5 December 2002
To: FIFA Headquarters
Mr. Joseph S. Blatter
Fax: 41-1 384 9696
Dear Mr. Joseph Blatter,
The Clean Clothes Campaign in Europe has on numerous occasions been corresponding with FIFA, usually via your general-secretary and/or head of communications, on the FIFA code of labour practice and its implementation. Also before the last World Championship Football we have contacted you on several occasions. We have yet to receive concrete answers, providing evidence that FIFA is making all necessary efforts to implement its own Code of Labour Practice for all FIFA licensed and sponsored goods.
The Clean Clothes Campaign has expressed concern on the labour rights violations in the sporting goods industry, which has been exemplified by several recent research reports that have been brought to the attention of FIFA. We have also expressed our great concern about the fact that FIFA's contractual relations with its corporate licensees and sponsors on labour standards, is not matched by a world-wide transparent, credible and independent system for the monitoring and verification of production. For your information, we attach the last statement the Clean Clothes Campaign and the Global March sent to the FIFA on 28 May 2002.
FIFA, as an international organisation promoting fairness in sports, cannot overlook the shortcomings of their own programmes and the lack of monitoring and verification of labour standards which are part of FIFA's Code. Therefore, your statement in a letter to the Clean Clothes Campaign, dated 16 April 2002, "we cannot be held responsible for the labour conditions in factories" is unacceptable coming from an organisation that - through its licensing system via FIFA Marketing AG - has large commercial interests in the production of sporting and other goods.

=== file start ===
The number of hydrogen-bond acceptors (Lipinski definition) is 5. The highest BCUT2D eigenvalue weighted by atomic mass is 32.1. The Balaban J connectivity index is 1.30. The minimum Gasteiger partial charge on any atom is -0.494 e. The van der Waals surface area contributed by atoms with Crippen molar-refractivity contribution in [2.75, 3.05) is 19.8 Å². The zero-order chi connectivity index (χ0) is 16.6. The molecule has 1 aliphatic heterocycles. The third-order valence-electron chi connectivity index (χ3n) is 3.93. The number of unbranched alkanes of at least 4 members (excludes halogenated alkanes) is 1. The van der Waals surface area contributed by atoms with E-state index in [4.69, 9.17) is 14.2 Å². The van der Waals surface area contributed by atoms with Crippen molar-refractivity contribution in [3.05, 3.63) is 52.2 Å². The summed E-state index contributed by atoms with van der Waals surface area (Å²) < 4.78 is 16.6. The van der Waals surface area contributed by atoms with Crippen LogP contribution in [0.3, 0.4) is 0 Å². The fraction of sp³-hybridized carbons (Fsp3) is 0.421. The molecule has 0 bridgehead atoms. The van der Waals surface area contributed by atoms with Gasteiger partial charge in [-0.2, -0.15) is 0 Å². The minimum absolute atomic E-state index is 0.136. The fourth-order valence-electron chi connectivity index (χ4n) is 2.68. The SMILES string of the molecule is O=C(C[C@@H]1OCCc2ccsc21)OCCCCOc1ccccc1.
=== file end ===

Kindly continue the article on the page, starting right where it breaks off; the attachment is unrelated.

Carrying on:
We would like to propose to FIFA that you convene a round-table discussion inviting all stakeholders to work towards ending labour rights violations in the sporting goods industry. We would like to propose this round-table to take place in Switzerland with FIFA, Global March, Clean Clothes Campaign, UNICEF, ILO, WFSGI and the global unions to discuss the role of FIFA and other participating organisations in moving towards the fair production of sporting goods and other FIFA-licensed goods.
FIFA's partners, ILO and WFGSGI, that have been instrumental in establishing Sialkot and Punjab child labour projects, have already shown an interest in moving towards establishing a such labour monitoring system, while UNICEF has also said in a letter to the Global March (sent on 12 December 2001) that ' they are 'committed to sustaining dialogue with FIFA which began over two years ago, and will join all partners, including trade unions, NGOs and other UN agencies, particularly the ILO, to support the ongoing development of transparent monitoring mechanisms for manufactured goods around the world, including those associated with FIFA or its subsidiaries'.
It was communicated to us by the ICFTU that the global trade union organisations, a partner which you mentioned in your letter to the Global March of 18 February 2002, also attach great importance to re-opening the dialogue with you on the aspects of FIFA licensing relating to fundamental international labour standards as well as the larger issue of implementation, monitoring and verifying implementation of your code of labour practice. NGO's can also play an important role in key aspects of this.
We look forward to a positive reaction to this letter before Christmas. We hope we will be able to productively work together on the realisation of labour rights for all workers producing sporting goods and other FIFA-licensed and sponsored products.